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Shin Bone Injury

Posterior Shin Splints

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Posted 1 year ago


Last updated: 19/11/2023


by James McCormack

James McCormack
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Posterior Shin Splints

Posterior Shin Splints, which is also known as Medial Tibial Stress Syndrome, is a condition that affects the inner aspect of the shin bone, and it accounts for up to 35% of running injuries.

One of the primary causes of Posterior Shin Splints is repetitive overload, where excess force due to certain running styles is placed on the shin bone leading to inflammation and pain.

A long thin muscle runs along the inside of the shin bone calf, the Tibialis Posterior muscle, which attaches to the medial arch of the foot. If this weakens over time, it can make the foot flatter and change the direction of the force applied to the shin bone when walking or running.

Continuous overload of the inside of the shin bone causes irritation and inflammation of the medial shin bone, called Posterior Shin Splints.

Without the correct treatment, Posterior Shin Splints can persist for a long period of time and hinder your return to impact sports. Throughout this article, we will explain the symptoms, causes and treatment of Posterior Shin Splints to get you back to doing the things you love.

Picture of a runner with Posterior Shin Splints

Posterior Shin Splints Symptoms

The symptoms of Posterior Shin Splints are characterised by exercise-induced pain along the posteromedial border of the lower 2/3 of the tibia.

Patients report a sharp pain on impact when running or jumping along the inner aspect of the shin, while there may be a dull ache when walking. Pain normally eases at rest but in severe or persistent cases, there may be a low-level pain at rest.

There is rarely any visible bruising to the shin bone, while there may be some mild swelling in severe cases. Walking or running uphill can aggravate the symptoms of Posterior Shin Splints.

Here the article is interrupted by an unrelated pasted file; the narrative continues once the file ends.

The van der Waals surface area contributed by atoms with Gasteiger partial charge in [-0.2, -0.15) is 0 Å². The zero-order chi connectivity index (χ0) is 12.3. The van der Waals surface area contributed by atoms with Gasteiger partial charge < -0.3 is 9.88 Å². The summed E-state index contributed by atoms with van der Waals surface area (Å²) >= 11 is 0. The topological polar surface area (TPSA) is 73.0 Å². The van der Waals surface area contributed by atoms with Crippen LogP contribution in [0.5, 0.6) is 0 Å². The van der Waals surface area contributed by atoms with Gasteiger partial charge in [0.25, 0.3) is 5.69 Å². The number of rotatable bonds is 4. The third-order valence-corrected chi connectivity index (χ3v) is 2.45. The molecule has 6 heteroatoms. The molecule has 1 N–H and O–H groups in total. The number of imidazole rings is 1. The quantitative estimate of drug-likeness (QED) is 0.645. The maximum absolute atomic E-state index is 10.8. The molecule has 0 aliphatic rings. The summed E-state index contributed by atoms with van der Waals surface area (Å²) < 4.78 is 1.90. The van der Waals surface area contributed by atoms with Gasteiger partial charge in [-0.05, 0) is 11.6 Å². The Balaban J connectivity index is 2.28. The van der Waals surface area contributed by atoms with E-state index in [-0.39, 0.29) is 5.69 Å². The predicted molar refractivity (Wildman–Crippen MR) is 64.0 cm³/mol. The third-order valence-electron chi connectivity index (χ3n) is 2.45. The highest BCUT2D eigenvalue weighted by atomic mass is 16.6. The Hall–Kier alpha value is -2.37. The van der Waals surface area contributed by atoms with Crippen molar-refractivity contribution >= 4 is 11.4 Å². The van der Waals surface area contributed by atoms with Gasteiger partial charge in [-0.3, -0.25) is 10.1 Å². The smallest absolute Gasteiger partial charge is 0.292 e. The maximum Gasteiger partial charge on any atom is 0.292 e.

Pain on single leg hopping and/or swelling may indicate a tibial stress fracture.

Posterior Shin Splints Causes

Weakness to the posterior tibial tendon is one of the primary causes of Posterior Shin Splints as it results in flattening of the foot and more significant stress being applied to the inner shin.

A flat foot can increase the risk of developing Posterior Shin Splints due to increased force being applied to the inner aspect of the tibia.

Overuse or a sudden increase in impact activity can also cause Posterior Shin Splints.

Other causes of Posterior Shin Splints include poor footwear, high BMI and biomechanical faults in someone’s gait.

Finally, weakness in the surround muscles of the leg and hip can overload the shin causing pain and discomfort.

Posterior Shin Splints Diagnosis

A Podiatrist or a Physical Therapist can diagnose Posterior Shin Splints in a clinic following a subjective and physical examination.

Based on a patient’s symptoms of shin pain during or within 24 hours after impact activity and tenderness along the medial aspect of the bone of at least 5cm. If the clinician is unsure of the diagnosis, they might refer a patient for imaging.

A standard x-ray can rule out any bone stress response, such as a stress fracture, while an MRI can provide information on the bone and the health of the surrounding soft tissues.

Posterior Shin Splints Treatment

Home treatment for Posterior Shin Splints should include reduced time on your feet, including walking and running. If you have mild pain, you can continue to run but take at least 48 hours of rest from impact activity to allow the bone to recover. Icing your shin pain is an excellent analgesic, while non-steroidal anti-inflammatories such as Ibuprofen reduce inflammation in the shin.

Physical Therapy can identify muscular imbalances that may be causing an overload of the medial shin. In contrast, a gait analysis can identify the level of support required from footwear or the necessity for custom insoles.

A thorough rehabilitation protocol should include stretching the calf muscles and strengthening the ankle stabilisers as well as the hamstring and gluteal muscles.

In severe cases, a period in a walker boot of 2-4 weeks may be recommended to reduce inflammation and irritation of the bone before recommencing Physical Therapy.

Consider non-impact activity such as cycling as a replacement for cardiovascular exercise.

Physiotherapy with James McCormack

This article is written by James McCormack, a Lower Limb Specialist who is an expert in treating Posterior Shin Splints.

This is not medical advice. We recommend a consultation with a medical professional such as James McCormack if you are experiencing any of the symptoms discussed in this article. James offers Online Physiotherapy Appointments weekly and face-to-face appointments in his London clinic.

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